The situation for tenants across Australia keeps getting worse, because vacancy rates keep falling – and that means rents will keep rising.
The latest report from domain.com.au finds that the national vacancy rate in January was 0.8%, the lowest on record.
The other major source of data on vacancy rate, SQM Research, has a similar figure.
Two of our capital cities, Perth and Adelaide, have vacancy rates of just 0.3% – and there are now only two cities with vacancy rates above 1% – Darwin at 1.3% and Canberra at 1.5%.
Keep in mind that a vacancy rate below 3% is considered a shortage, under 2% is a serious shortage and under 1% is a national crisis.
When your vacancy rate is 0.3%, there’s virtually nothing available to rent and it’s common now to see queues at open houses stretching out the door and down the street.
In circumstances like this, rents inevitably must rise and the cost of living problems for ordinary Australians keep getting worse.
So, what we’ve seen in recent years is that vacancy rates keep getting smaller and it’s still happening.
And I am quite certain that this trend will continue – because rental demand keeps rising for a host of reasons and there is no solution in sight for the shortage of supply.
Demand is rising because international borders are open and overseas migrants are flocking back to Australia and international students have returned.
This factor became immeasurably bigger recently with the decision of the Chinese Government which forces students from China to return to Australia to study – thereby adding massively to incoming rental demand.
There are no solutions to the shortage of rental properties because politicians at all levels of government do not understand the problem or how we got into this situation, and therefore are unable to devise solutions.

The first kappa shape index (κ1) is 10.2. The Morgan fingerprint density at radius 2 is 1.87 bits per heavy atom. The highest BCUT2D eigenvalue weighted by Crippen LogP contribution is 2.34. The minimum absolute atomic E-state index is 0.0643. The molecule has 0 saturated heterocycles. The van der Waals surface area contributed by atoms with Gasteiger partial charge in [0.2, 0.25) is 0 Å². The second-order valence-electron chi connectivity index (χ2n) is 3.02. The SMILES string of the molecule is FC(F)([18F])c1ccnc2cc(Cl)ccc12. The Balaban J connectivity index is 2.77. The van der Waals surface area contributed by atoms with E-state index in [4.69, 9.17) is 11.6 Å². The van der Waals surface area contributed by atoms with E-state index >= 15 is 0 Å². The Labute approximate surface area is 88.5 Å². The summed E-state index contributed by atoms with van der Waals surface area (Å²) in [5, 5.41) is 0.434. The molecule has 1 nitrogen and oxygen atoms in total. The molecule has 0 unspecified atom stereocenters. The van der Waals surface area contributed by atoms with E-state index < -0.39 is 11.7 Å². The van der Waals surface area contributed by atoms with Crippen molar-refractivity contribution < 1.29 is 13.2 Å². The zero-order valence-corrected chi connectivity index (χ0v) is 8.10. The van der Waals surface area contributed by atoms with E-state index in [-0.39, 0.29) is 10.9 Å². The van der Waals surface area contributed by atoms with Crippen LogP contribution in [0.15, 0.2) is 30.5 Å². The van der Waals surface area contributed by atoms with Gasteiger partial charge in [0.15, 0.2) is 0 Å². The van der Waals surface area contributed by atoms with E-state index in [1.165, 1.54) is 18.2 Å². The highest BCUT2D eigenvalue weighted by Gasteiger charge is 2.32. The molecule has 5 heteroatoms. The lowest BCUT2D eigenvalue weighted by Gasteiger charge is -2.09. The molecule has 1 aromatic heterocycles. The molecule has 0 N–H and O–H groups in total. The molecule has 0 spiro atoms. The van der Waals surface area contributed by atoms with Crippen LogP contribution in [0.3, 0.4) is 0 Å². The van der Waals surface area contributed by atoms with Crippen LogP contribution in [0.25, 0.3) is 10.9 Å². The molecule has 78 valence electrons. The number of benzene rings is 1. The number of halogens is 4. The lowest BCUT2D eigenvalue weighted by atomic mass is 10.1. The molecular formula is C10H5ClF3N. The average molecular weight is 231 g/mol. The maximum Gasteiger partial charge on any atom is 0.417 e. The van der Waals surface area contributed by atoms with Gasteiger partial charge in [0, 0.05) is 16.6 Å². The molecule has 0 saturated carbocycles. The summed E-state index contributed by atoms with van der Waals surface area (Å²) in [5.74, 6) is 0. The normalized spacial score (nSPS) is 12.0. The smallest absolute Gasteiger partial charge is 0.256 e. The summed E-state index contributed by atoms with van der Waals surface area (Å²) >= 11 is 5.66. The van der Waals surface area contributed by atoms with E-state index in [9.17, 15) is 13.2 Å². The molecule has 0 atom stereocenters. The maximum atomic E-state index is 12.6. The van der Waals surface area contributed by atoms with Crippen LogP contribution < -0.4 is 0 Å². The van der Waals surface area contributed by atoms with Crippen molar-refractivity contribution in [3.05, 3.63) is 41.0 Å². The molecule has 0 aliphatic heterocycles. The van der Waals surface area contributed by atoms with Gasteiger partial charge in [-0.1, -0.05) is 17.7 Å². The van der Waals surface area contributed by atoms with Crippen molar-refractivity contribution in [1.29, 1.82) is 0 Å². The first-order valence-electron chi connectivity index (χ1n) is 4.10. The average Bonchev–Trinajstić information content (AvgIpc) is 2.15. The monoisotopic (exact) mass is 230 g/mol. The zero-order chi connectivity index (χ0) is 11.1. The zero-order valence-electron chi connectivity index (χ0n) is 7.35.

My view very strongly is that politicians and bureaucrats have created the shortage through a series of decisions over the past five years which have discouraged property investment.
A third of Australian households rent and more than 90% of the homes they rent are provided by investors, who are overwhelmingly mum-and-dad households who own just one property.
But there has been so many disincentives to property investment – including the tendency by media and politicians to demonise investors are rich greedy landlords – that more and more Australians have opted out.
So, year by year, the vacancy rates have got smaller.
Catastrophic weather events have also had an adverse impact and the growing use of short-term rentals like air bnb by some investors has added to the problem.
But the biggest issue is simply that property investment has become increasingly unattractive through the actions of politicians, bureaucrats and journalists.
And the situation won’t change for the better until government stop punishing investors and start providing meaningful incentives for people to become owners of investment property.